They call it the Italian derby, according to a definition that seems to go back to Gianni Brera and which is poorly tolerated by the AC Milan fans, but beyond the names, there is no doubt that the match between Juventus and Inter is one of the most heartfelt – if not absolute. the hottest – of our football championship.
The rivalry between the Bianconeri and the Nerazzurri was born around the 1930s, when the Turin team began to present itself as one of the most solid nationally (the five consecutive league titles of the “five-year golden” between 1930 and 1935 are celebrated), undermining the dominance of the then Ambrosiana Inter; but it is above all in the postwar period that the two teams have proposed themselves more often as the main antagonists in the fight for the Scudetto, thanks to the fact that they were the most successful and those with the widest supporters.
The periods of the most heated rivalry were probably two: on the one hand the sixties, with Sivori’s Juventus confronting (and giving way to) Helenio Herrera’s Inter; on the other hand, the years between the nineties and the 2000s, when the center of attention was the refereeing controversy, the penalty kicks given and not given, offside goals and the Calciopoli scandal.
Here we are not interested in agreeing to one or the other team, nor in reviving the controversy; we deal with beautiful things, and therefore we are interested in sports stories, not recriminations. For this reason, we will try to tell the best-known matches of this clash paying more attention to facts and enterprises, to emotions and disappointments than to complaints and sports justice; as will be evident, however, such a story cannot fail to mention at least some issues and some controversies, because the history of Juve-Inter has always been linked to this too.
Table of Contents
- 1 Inter – Juventus 6-0
- 2 Juventus – Inter 9-1
- 3 Inter – Juventus 1-2
- 4 Juventus – Inter 1-0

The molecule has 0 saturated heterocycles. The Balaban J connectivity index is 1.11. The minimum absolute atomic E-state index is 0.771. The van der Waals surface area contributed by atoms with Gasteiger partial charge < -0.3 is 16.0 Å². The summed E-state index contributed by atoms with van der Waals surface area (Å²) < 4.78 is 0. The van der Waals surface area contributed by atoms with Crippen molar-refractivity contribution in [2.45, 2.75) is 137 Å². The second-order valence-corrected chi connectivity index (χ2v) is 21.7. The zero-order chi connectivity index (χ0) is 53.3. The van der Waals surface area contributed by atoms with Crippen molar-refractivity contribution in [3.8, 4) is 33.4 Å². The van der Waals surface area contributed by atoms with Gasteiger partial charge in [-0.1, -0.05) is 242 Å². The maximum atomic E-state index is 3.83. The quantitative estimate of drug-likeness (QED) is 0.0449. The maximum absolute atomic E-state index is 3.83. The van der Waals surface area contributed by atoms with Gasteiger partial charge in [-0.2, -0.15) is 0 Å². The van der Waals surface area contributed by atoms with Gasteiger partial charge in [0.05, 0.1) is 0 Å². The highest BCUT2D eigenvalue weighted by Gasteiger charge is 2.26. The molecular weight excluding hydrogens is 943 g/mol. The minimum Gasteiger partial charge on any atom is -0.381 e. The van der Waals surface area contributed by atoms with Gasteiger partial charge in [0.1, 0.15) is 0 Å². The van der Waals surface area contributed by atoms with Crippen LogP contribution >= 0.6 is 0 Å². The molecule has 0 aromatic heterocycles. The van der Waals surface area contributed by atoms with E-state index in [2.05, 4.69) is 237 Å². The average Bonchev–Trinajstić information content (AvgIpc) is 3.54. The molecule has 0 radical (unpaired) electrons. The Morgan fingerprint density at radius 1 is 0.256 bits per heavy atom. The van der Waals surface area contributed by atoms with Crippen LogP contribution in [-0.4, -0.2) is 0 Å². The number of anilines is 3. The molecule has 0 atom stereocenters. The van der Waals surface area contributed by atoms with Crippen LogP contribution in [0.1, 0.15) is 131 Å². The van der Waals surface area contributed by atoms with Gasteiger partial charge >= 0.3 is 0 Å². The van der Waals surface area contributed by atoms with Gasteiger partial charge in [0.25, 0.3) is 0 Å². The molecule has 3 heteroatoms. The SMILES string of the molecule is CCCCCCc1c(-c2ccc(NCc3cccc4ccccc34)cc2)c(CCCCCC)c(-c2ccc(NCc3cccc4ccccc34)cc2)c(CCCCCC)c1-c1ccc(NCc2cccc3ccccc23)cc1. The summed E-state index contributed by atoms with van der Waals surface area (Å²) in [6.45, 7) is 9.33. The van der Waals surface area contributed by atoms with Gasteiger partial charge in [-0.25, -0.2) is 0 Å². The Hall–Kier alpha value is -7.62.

- 5 Juventus – Inter 0-1 aet
Inter – Juventus 6-0
April 4, 1954: the Game That Decided the Championship
The almanacs are full of tight matches and actually ugly ones between Juventus and Internazionale; some races, however, saw one of the two teams clearly prevail, sometimes even beyond all expectations. One of these is the match that was played on April 4, 1954, at San Siro, which ended with a round result of 6-0 for the Nerazzurri.
THE ABANDONMENT OF THE BOLT
Let’s start from the premises. In 1952 Inter had won their first Scudetto after 13 years of abstinence thanks to the bolt of coach Alfredo Foni, but in 1953/54 the same Foni, pressed by the critics who did not like such a defensive tactic, adopted a more sparkling form, which allowed the Milanese to score many more goals (at the end of the year there were 67 out of 34 games played) but which at the same time weakened them in defense.
Right from the start, there were two opponents for the title: on the one hand, Aldo Olivieri’s Juventus, who had finished in second place the previous year, just two points behind, and on the other, Fulvio Bernardini’s surprising Fiorentina, who together with Juve and Inter he grabbed the title of winter champion and collapsed only in the very last weeks of the tournament.
In the first leg in Turin, on November 22, Juve and Inter had split the stakes with a nice 2-2; on April 4 they met again, this time in Milan, in a match that – despite the fact that there were still 7 games to go until the end of the tournament – could already be decisive (and in the end it really was, because Juve closed the championship at only one point of distance from the Nerazzurri).
THE DOUBLETS OF SKOGLUND AND BRIGHENTI